Women in states with higher rates of gun ownership are at greater risk of being killed by people they know than those in states where a smaller percentage of people own guns. And ownership rates alone explain 40 percent of the variation in women’s homicide victimization rates, compared to only 1.5 percent of the variation in men’s victimization rates, according to a new study by School of Public Health researchers.
The study, in the journal Violence and Gender, is the first to examine the relationship between state-level firearm ownership and homicide rates by stratifying by both gender and stranger versus non-stranger crimes. The researchers found a “substantial” association between state gun ownership rates and killings of women by guns, concluding that while there are multiple factors that predict rates of gun deaths in which males are the victims, “the prevalence of firearm ownership alone is enough to predict the rate of firearm-related homicide of females in a state quite well.”
Michael Siegel, lead author of the study and a professor of community health sciences, noted that prior research has shown a correlation between state-level gun ownership rates and non-stranger homicides, defined as meaning that the victim and offender are family members or intimate partners or are otherwise acquainted. Distilling that association by gender is important, he said, because 88 percent of the killings of women in the US are committed by non-strangers.
“Because nearly 9 in 10 femicides are committed by non-strangers, and because 40 percent of the variance in femicide is explained by state-level firearm ownership rates alone, these findings are particularly germane for those with an interest in women’s homicide prevention,” said co-author Emily Rothman, associate professor of community health sciences and an expert on domestic violence.
Siegel said the study found no support for the premise that a greater availability of guns protects women from homicide. Instead, he said, greater availability “does appear to increase the risk for firearm homicides committed by non-strangers.”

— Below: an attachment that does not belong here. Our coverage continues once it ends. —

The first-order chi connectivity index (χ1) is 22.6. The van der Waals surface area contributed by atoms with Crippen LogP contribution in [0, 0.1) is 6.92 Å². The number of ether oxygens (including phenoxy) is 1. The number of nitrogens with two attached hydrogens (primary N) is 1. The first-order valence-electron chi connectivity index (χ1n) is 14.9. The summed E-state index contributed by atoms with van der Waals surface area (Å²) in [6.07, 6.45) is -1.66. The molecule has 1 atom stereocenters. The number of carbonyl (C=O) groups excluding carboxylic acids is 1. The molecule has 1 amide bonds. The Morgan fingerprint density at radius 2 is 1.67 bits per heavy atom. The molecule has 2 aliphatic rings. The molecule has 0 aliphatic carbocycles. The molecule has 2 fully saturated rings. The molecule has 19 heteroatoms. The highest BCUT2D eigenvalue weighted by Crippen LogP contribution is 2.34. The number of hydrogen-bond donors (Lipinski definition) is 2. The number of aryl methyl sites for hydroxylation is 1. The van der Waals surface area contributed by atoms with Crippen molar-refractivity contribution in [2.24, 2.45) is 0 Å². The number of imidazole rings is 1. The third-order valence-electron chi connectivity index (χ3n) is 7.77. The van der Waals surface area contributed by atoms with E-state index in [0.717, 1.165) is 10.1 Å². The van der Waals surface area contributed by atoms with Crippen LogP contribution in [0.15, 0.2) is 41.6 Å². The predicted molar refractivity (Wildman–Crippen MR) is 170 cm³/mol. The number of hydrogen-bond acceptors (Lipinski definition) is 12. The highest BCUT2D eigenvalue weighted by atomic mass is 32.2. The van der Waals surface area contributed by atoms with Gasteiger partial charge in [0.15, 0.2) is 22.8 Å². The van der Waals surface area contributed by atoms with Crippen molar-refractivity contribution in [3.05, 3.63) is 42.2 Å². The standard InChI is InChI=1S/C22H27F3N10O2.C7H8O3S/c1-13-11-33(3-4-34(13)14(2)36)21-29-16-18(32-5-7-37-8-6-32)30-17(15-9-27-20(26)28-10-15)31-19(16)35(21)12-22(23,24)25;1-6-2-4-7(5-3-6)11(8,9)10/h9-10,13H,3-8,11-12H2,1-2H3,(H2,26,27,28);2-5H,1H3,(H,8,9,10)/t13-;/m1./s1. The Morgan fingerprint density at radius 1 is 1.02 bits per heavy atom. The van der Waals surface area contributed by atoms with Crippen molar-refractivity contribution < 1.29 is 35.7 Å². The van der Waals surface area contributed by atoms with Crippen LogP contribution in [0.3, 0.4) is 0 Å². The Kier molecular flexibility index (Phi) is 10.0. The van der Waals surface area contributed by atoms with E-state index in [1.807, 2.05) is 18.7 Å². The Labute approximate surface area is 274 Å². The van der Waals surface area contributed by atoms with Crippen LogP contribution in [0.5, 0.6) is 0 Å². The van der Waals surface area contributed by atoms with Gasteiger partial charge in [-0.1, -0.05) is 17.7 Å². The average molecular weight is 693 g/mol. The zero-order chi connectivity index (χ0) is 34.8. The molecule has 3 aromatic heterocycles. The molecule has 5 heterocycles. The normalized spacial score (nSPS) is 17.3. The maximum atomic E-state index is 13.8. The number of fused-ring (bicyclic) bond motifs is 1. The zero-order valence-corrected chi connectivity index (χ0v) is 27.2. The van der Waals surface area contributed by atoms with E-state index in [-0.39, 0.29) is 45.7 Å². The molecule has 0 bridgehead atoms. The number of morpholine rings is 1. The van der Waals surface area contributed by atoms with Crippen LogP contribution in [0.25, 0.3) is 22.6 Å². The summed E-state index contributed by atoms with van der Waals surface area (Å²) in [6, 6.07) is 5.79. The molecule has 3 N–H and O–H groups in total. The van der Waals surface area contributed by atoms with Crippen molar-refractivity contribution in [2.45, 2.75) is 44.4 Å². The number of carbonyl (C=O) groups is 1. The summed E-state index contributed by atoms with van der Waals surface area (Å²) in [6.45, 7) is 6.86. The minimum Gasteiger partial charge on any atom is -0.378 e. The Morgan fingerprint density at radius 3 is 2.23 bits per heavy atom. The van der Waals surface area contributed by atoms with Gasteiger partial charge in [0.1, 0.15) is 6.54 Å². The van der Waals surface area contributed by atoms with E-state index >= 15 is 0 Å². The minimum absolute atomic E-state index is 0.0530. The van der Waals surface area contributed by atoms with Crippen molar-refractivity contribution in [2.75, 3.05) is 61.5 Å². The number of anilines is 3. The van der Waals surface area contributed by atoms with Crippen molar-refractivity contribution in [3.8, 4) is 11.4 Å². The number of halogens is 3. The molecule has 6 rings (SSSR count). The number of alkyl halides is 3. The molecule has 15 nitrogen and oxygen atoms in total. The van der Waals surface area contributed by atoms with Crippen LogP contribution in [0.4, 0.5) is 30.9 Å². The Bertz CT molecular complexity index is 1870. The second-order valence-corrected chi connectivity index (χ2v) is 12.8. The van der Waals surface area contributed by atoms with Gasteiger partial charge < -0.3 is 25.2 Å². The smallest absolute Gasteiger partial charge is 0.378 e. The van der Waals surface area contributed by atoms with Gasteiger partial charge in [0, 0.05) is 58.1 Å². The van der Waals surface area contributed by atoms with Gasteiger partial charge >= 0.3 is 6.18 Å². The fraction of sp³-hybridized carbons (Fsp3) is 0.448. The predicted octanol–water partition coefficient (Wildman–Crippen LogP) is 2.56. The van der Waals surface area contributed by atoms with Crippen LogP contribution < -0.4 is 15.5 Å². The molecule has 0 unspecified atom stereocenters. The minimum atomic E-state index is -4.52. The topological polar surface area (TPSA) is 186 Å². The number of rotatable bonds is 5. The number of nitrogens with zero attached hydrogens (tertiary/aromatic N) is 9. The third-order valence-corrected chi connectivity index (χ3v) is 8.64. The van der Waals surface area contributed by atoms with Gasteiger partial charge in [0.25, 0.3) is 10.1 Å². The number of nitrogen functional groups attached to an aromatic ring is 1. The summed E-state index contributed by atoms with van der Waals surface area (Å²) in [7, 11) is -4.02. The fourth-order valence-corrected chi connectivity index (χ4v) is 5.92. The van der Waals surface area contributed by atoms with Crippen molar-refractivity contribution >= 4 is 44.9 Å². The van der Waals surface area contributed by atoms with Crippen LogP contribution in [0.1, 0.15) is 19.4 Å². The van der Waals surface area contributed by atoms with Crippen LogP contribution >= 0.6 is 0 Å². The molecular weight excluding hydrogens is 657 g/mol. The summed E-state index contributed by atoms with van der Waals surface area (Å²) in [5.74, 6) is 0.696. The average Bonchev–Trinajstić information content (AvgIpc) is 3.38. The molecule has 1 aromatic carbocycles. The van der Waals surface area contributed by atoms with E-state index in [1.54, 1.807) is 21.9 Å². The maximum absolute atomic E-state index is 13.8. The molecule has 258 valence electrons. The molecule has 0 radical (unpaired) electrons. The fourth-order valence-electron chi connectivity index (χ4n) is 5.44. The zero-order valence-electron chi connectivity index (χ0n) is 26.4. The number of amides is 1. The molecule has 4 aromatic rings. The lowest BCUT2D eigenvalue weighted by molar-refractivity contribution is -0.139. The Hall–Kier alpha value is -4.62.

The study found that the association between gun ownership rates and non-stranger shooting deaths was approximately equal for males and females. But, in contrast to the variance in the female homicide rate, state-level firearm ownership accounted for less than 2 percent of the variation in the male murder rate, suggesting that other factors influence the rate of male homicides.
The study found that for every 10 percentage point increase in state-level gun ownership, the female gun-related homicide rate increased by 10.2 percent. That suggests, the authors said, that if the proportion of gun ownership in Wyoming was to fall from 73 percent (the average level between 1981 and 2013) to 40 percent, its female homicide rate could be predicted to drop by about 33 percent.
Siegel and Rothman acknowledged that they could not establish a causal relationship between gun ownership and homicide rates because of the possibility of reverse association—i.e., that people in states with higher rates of homicide were more likely to purchase guns to protect themselves. The study controlled for 16 variables that help to rule out alternate explanations for the association between gun ownership and the female homicide rate, however.
Also, because of a lack of data on gun ownership at the state level, the study used a proxy for estimating household gun ownership that is based on the extent to which guns are used in suicides and on state-level hunting license rates. The proxy correlates closely (0.95) with self-reported survey measures of household firearm ownership, the authors said.
The study analyzed state-specific homicide data from the Supplemental Homicide Reports of the FBI’s Uniform Crime Reports, the only national data source that records victim-offender relationships. The researchers controlled for state-level variables including age, race/ethnicity, poverty rate, crime rate, and per-capita alcohol consumption.
The study found that the average gun ownership rate in the US between 1981 and 2013 was about 40 percent, ranging from a mean average low of 12 percent in Hawaii to a high of 73 percent in Wyoming. The average male gun-related homicide victimization rate across all states was 7.0 per 100,000 people, ranging from 1.2 per 100,000 in Iowa to 18 per 100,000 in Louisiana. Female victimization rates were lower, ranging from 0.4 per 100,000 in Massachusetts to 3.3 in Wyoming.
A 2014 study led by Siegel found that states with higher estimated rates of gun ownership experienced a higher incidence of non-stranger firearms homicides. That study, published in the American Journal of Public Health, found that for each 1 percentage point increase in state-level gun ownership, a state’s non-stranger homicide rate increased by 0.9 percent. But it found no significant relationship between levels of gun ownership and rates of stranger-on-stranger homicide.